We want to leave you with some specific steps you can take.Thank you all for coming. This meeting is just the beginning. We look forward to working together building a stronger sense of community through a shared purpose.
Fresh Pond Residents Alliance, March 24, 2014
• Welcome & Introductions
• Overview of Recent Development Trends
• Updates on proposed developments:
75 New St., Tokyo (307 FPP), 57 JFK St.
• Discussion & Questions
• Calls to Action
Fresh Pond Residents Alliance.
We are your neighbors:
• Jan Devereux, Lakeview Ave.
• Peggy Barnes Lenart, Fayerweather St.
• Jay Yesselman, Vassal Lane
• Lisa Camacho, Corporal Burns
• Terry Drucker, Chilton St.
• Ann Sweeney, Lakeview Ave
Demographic changes since 1980:
Cambridge total population increased 10% --
UP from 95,322 to 105,162
Number of children ages 0-19 decreased 18% --
DOWN from 20,987 to 17,307
Number of children 10-19 decreased 28%
DOWN from 13,426 to 9,706
As % of population, the biggest losses were:
kids ages 10-19 (-34.5%) & seniors 70+ (-15%).
Development Surge since 2010
EXISTING Residential Base Citywide 2010:
44,000 units (49,000,000 s.f)
NEW units in Alewife/N. Cambridge since 2010:
826 built + 1,626 proposed = 2,502 new units
+6% to base in this area alone since 2010.
About 2.5m s.f. will be added with these
Cambridge Proposed/In Development
Commercial Residential Residential & Commercial
Sq Ft Units Sq Ft Sq Ft
Existing Citywide 2010 34,838,609 44,000 49,000,000 83,838,609
North Point 2,185,000 3,247 3,247,000 5,432,000
Central Square 227,500 2,100 2,100,000 2,327,500
Osborn Triangle 1,528,200 891 890,500 2,418,700
Kendall Square 7,000,000 1,500 1,500,000 8,500,000
Alewife 1,474,600 1,727 1,727,000 3,201,600
Total Proposed/In Development 12,415,300 9,465 9,464,500 21,879,800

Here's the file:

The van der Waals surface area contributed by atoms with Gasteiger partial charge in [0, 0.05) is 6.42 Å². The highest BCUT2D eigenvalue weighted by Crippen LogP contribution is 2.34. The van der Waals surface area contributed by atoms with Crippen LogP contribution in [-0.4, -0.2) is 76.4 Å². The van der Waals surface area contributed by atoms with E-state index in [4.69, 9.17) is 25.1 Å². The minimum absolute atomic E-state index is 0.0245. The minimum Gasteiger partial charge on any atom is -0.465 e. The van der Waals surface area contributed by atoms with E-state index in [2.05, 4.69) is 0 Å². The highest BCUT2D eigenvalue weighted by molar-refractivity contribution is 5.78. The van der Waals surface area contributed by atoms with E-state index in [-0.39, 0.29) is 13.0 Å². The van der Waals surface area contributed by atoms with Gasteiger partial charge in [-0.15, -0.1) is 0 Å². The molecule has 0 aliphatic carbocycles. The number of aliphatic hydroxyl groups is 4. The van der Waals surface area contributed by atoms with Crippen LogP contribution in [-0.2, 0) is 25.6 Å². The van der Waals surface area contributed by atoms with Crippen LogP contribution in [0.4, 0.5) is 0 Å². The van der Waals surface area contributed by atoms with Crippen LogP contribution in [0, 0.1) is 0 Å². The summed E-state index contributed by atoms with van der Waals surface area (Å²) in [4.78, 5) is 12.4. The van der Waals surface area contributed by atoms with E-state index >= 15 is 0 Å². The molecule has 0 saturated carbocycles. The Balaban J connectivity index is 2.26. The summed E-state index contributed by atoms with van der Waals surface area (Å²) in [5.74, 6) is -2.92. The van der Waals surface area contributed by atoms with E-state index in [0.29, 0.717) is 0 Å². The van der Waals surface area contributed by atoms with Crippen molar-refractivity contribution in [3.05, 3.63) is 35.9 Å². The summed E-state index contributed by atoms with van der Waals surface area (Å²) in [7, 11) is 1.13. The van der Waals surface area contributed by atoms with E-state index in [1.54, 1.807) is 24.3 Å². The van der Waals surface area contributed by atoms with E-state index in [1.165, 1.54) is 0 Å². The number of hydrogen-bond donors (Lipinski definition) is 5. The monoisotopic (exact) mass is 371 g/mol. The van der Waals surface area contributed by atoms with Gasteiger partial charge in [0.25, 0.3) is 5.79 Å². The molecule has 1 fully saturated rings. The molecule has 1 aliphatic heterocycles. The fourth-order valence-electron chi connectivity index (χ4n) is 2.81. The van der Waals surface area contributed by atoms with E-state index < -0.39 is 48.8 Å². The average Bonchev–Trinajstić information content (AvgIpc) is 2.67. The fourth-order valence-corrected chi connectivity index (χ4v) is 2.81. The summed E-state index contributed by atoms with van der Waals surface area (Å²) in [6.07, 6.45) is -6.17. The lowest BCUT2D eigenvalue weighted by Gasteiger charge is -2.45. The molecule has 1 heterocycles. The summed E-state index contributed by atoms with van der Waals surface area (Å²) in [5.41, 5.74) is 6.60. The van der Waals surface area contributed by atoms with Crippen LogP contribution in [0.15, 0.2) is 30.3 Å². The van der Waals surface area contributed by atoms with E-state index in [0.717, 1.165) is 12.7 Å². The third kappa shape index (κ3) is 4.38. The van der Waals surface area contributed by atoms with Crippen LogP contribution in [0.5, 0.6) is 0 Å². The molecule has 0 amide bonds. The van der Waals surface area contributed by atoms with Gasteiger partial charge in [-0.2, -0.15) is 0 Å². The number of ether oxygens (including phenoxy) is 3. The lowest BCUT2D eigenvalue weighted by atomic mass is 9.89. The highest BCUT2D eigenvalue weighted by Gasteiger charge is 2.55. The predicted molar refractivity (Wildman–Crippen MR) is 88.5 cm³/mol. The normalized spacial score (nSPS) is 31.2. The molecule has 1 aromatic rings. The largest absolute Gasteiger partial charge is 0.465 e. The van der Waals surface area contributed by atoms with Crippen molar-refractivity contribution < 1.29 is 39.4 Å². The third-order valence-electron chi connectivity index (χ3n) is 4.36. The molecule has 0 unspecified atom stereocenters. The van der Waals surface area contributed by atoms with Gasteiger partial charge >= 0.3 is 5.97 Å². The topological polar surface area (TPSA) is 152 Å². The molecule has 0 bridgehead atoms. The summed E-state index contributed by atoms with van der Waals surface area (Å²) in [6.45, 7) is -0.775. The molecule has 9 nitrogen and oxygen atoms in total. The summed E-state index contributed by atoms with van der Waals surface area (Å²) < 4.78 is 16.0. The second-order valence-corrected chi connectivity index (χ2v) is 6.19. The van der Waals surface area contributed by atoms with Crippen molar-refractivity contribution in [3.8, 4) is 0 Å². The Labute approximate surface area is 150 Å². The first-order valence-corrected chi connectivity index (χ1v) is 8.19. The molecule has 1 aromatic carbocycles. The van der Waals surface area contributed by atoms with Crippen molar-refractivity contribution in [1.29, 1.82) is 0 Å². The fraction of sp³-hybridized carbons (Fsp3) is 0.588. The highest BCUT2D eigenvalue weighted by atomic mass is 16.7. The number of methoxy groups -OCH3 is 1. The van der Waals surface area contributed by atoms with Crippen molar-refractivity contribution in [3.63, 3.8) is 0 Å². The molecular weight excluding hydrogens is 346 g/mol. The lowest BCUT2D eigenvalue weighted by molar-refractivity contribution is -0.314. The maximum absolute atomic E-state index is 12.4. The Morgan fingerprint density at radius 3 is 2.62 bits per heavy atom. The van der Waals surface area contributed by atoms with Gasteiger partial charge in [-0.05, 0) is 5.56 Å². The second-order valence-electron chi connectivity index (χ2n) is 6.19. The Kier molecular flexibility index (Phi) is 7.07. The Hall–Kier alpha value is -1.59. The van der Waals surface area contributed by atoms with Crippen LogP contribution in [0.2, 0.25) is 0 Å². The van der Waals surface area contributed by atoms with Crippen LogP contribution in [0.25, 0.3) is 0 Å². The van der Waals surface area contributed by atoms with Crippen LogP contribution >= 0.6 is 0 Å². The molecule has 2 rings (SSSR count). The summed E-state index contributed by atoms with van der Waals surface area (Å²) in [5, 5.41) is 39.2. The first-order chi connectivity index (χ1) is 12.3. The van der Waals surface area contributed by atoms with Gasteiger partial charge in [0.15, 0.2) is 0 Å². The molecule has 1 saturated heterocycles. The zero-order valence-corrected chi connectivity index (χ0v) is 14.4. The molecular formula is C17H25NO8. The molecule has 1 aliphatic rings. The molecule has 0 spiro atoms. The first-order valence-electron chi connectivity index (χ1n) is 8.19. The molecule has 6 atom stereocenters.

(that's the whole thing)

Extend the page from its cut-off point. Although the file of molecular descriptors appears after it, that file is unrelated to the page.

% Increase Proposed/In Development 35.6% 21.5% 19.3% 26.1%
Over 2010 Existing Development
Completed, In Construction, Permitted or
Permitting 2011-2013 (3 years)
Residential Sq Ft
Completed or Permitted or
in Construction Permitting Total % of 2030
2011-2013 2011-2013 2011-2013 Buildout
851,000 397,000 1,248,000 38.4%
21,000 46,000 67,000 3.2%
0 0 0 0.0%
144 260,000 260,144 17.3%
1,420,000 307,000 1,727,000 100.0%
2,292,144 1,010,000 3,302,144 34.9%
What’s Missing & Overlooked?
• Affordable housing….
– Inclusionary zoning = 630 units since 1995
– Lost to expiring use: Walden Park, 700 Huron.
– In 2020 Rindge Towers, Briston Arms will expire
• Transit-centered housing not a miracle:
– “Everyone on bikes!” What about
elderly, infirm, winter, and safety of riding in traffic
– Red Line at capacity now
– Buses aren’t immune to gridlock (20 buses:1 train)
– Can’t control regional traffic on Rt. 16/Rt. 2CHARLES TEAGUE 2013
A Unique Political Moment?
• 4 new City Councillors (Dennis Carlone, Marc
McGovern, Nadeem Mazen & Dennis Benzan)
• New City Manager (Healy out, Rossi in)
• Several high-profile projects igniting public
concern & interest in planning process:
Sullivan Courthouse, Essex St, Foundry,
Harvard Sq. micro-units on JFK St.
• Neighborhood groups rallying around to press
for new master plan (CRA, NAEC, ACN, HSDF)
Who calls the planning shots?
The City Manager (appointed by Council)
• Appoints Planning Board (volunteers)
• Directs CDD planning staff
Planning board doesn’t answer to city manager
• Hearings, often too late to stop projects
• Decisions made piecemeal, project-by-project
City Council votes on zoning changes. Residents can
petition the Council for an amendment. Council can
ask City Manager to initiate new master plan.
9 Elements of a Master Plan (MA 81-D)
• Goals & policies as basis for decision making
• Land use (density/intensity vs. capacity/services)
• Housing strategies balanced for all citizens
• Economic development
• Natural & cultural resource protection
• Open space protection
• Services & facilities forecast
• Circulation systems
• Implementation: municipal action plan
World’s Most Opinionated Zip Code:
It’s your turn to weigh in on what you
see happening, and what you want to
for the future of our area.
We make more impact by working
• Please be succinct and leave time for others.
• Respect the diversity of opinion.
• We are all still learning!
Calls to Action
• Sign Dennis Carlone’s petition for master plan.
• Attend 4/8 planning board hearing for 75 New
St. (speak or submit comments). Numbers
• Talk to us about getting involved in the group.
We need your expertise and ideas!
• Stay informed and engaged.